Social and Behavioral Foundations of Public Health is intended as a core textbook for graduate courses in public health and health care management that examine current issues in health from a social and behavioral sciences perspective.
-A snapshot definition of the concept
-A wider discussion of the main issues
-Case studies illustrating the application of theory to practice
-Examples of further reading
Highly readable, with clear indexing, and cross-referencing between entries, this is not only a student-friendly textbook that will enable the reader to dip into and update their knowledge of a particular key concept, but a valuable resource to anyone practicing in the health care field.
The text focuses on community-oriented health interventions informed by prevention, inclusiveness, and timeliness that both promote better health and are more cost effective than individually focused interventions. It addresses the foundations of community-oriented health services including their history, social determinants, concepts, and policies as well as the economics of community-oriented health services and health disparities and equity. It covers procedures for designing, implementing, monitoring, and evaluating sustainable community health coalitions along with tools for measuring their success. Detailed case studies describe specific settings and themes in U.S. and international community health practice in which communities are both enactors and beneficiaries. An accompanying instructor's manual provides learning exercises, field-based experiential assignments, and multiple-choice questions. A valuable resource for students and practitioners of education, public policy, and social services, this book bridges the perspectives of environmental justice, public health, and community well-being and development, which, while being mutually interdependent, have rarely been considered together.
KEY FEATURES:Offers a new paradigm for improving public health through community-driven health coalitionsIncludes evidence-based strategies for engaging communities in the pursuit of healthDemonstrates how to design, implement, monitor, and evaluate community health partnershipsPresents transdisciplinary approaches that consider environmental and social justice variablesIncludes contributions of international authors renowned in community health research and practice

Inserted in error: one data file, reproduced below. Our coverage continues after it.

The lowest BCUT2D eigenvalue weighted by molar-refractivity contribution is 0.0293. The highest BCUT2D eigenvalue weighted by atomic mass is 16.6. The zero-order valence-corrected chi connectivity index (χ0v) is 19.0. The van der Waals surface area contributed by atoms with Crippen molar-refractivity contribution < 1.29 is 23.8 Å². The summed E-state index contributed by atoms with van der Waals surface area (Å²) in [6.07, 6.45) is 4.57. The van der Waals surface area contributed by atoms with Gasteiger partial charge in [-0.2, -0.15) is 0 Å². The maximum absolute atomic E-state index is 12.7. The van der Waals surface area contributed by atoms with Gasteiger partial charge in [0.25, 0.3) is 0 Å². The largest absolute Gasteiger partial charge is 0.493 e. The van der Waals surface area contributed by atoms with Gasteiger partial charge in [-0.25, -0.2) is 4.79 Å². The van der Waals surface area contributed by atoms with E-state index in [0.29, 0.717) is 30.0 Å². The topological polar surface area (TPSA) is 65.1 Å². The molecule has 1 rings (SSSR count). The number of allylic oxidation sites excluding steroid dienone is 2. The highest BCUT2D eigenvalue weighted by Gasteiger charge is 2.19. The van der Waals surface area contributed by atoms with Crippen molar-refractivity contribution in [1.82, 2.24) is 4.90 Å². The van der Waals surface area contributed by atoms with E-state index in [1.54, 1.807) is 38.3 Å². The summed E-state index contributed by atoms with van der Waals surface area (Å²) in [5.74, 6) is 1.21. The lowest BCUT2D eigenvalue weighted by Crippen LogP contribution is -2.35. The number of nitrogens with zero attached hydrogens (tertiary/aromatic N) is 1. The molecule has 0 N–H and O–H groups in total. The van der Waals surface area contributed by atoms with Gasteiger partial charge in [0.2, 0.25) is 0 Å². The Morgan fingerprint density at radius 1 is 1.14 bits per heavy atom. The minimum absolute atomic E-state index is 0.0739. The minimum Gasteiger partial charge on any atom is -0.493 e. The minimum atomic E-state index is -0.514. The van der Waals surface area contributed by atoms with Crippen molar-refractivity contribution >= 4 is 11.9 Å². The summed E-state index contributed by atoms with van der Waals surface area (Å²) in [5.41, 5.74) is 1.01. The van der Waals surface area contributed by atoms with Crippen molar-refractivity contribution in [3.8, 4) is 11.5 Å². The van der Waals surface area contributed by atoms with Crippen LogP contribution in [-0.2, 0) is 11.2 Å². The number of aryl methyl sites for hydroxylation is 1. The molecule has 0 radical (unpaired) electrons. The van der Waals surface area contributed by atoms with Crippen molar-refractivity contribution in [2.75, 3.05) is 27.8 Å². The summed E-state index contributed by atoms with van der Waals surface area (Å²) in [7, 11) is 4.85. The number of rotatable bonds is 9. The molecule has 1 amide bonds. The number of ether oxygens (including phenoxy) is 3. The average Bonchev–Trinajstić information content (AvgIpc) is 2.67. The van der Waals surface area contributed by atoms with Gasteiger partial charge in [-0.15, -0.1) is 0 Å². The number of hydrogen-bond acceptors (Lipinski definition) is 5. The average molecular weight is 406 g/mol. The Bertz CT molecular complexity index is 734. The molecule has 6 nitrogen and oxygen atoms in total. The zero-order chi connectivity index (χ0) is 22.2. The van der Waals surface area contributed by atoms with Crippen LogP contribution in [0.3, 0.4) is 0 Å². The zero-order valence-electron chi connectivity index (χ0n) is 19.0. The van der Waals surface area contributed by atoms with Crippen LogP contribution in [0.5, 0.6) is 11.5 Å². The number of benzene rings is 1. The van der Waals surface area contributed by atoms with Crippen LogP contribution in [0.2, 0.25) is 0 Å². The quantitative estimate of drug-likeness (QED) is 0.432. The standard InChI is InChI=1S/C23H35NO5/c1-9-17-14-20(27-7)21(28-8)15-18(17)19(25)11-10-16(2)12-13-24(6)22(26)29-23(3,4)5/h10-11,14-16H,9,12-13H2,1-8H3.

Addiction is a preventable, treatable disease, not a moral failing. As with other illnesses, the approaches most likely to work are based on science — not on faith, tradition, contrition, or wishful thinking. These facts are the foundation of Clean. The existing addiction treatments, including Twelve Step programs and rehabs, have helped some, but they have failed to help many more. To discover why, David Sheff spent time with scores of scientists, doctors, counselors, and addicts and their families, and explored the latest research in psychology, neuroscience, and medicine. In Clean, he reveals how addiction really works, and how we can combat it.
“A guide for those affected by addiction, but also a manifesto . . . for America as it confronts its drug problem. [Sheff] has performed a vital service by compiling sensible advice on a subject for which sensible advice is in short supply.” — New York Times Book Review
“As a journalist, father, and clear-eyed chronicler of addiction, David Sheff is without peer.” — Sanjay Gupta, M.D., chief medical correspondent, CNN
New to the Fourth Edition:New and updated examples and case studies include diverse cases from recent headlines such as SeaWorld’s reaction to Blackfish, the United Airlines debacle, and the Flint Water Crisis. Updated theories and references throughout provide you with the latest information for effective crisis communication.